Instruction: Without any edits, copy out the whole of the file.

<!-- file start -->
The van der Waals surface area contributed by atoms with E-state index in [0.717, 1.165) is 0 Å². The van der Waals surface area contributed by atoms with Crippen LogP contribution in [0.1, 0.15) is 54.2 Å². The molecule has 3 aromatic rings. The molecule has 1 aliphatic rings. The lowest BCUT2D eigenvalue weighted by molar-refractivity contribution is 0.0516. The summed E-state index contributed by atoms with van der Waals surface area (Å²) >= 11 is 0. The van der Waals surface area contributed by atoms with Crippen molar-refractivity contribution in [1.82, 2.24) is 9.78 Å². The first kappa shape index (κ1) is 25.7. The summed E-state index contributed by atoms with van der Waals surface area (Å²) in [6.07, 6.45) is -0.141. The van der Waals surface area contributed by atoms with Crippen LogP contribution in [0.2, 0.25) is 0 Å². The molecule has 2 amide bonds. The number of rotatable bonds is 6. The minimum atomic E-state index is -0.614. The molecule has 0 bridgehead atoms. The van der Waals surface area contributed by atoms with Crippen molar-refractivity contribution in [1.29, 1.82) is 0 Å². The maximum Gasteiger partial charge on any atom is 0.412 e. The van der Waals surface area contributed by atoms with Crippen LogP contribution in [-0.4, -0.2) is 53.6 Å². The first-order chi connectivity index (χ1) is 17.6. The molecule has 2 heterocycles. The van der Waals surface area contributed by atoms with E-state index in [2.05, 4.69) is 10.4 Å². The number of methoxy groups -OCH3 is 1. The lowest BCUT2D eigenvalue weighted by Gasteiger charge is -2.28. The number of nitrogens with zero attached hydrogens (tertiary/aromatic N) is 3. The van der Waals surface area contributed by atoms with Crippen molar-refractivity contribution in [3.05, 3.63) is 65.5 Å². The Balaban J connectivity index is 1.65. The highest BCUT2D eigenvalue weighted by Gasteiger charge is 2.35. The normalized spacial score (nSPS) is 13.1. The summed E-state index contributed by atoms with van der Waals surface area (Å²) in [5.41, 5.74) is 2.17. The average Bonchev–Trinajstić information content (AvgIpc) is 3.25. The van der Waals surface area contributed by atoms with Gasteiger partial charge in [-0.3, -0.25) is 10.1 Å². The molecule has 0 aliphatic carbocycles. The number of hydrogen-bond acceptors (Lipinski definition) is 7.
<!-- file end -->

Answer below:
The van der Waals surface area contributed by atoms with E-state index in [0.717, 1.165) is 0 Å². The van der Waals surface area contributed by atoms with Crippen LogP contribution in [0.1, 0.15) is 54.2 Å². The molecule has 3 aromatic rings. The molecule has 1 aliphatic rings. The lowest BCUT2D eigenvalue weighted by molar-refractivity contribution is 0.0516. The summed E-state index contributed by atoms with van der Waals surface area (Å²) >= 11 is 0. The van der Waals surface area contributed by atoms with Crippen molar-refractivity contribution in [1.82, 2.24) is 9.78 Å². The first kappa shape index (κ1) is 25.7. The summed E-state index contributed by atoms with van der Waals surface area (Å²) in [6.07, 6.45) is -0.141. The van der Waals surface area contributed by atoms with Crippen LogP contribution in [0.2, 0.25) is 0 Å². The molecule has 2 amide bonds. The number of rotatable bonds is 6. The minimum atomic E-state index is -0.614. The molecule has 0 bridgehead atoms. The van der Waals surface area contributed by atoms with Crippen molar-refractivity contribution in [1.29, 1.82) is 0 Å². The maximum Gasteiger partial charge on any atom is 0.412 e. The van der Waals surface area contributed by atoms with Crippen LogP contribution in [-0.4, -0.2) is 53.6 Å². The first-order chi connectivity index (χ1) is 17.6. The molecule has 2 heterocycles. The van der Waals surface area contributed by atoms with E-state index in [2.05, 4.69) is 10.4 Å². The number of methoxy groups -OCH3 is 1. The lowest BCUT2D eigenvalue weighted by Gasteiger charge is -2.28. The number of nitrogens with zero attached hydrogens (tertiary/aromatic N) is 3. The van der Waals surface area contributed by atoms with Crippen molar-refractivity contribution in [3.05, 3.63) is 65.5 Å². The Balaban J connectivity index is 1.65. The highest BCUT2D eigenvalue weighted by Gasteiger charge is 2.35. The normalized spacial score (nSPS) is 13.1. The summed E-state index contributed by atoms with van der Waals surface area (Å²) in [5.41, 5.74) is 2.17. The average Bonchev–Trinajstić information content (AvgIpc) is 3.25. The van der Waals surface area contributed by atoms with Gasteiger partial charge in [-0.3, -0.25) is 10.1 Å². The molecule has 0 aliphatic carbocycles. The number of hydrogen-bond acceptors (Lipinski definition) is 7.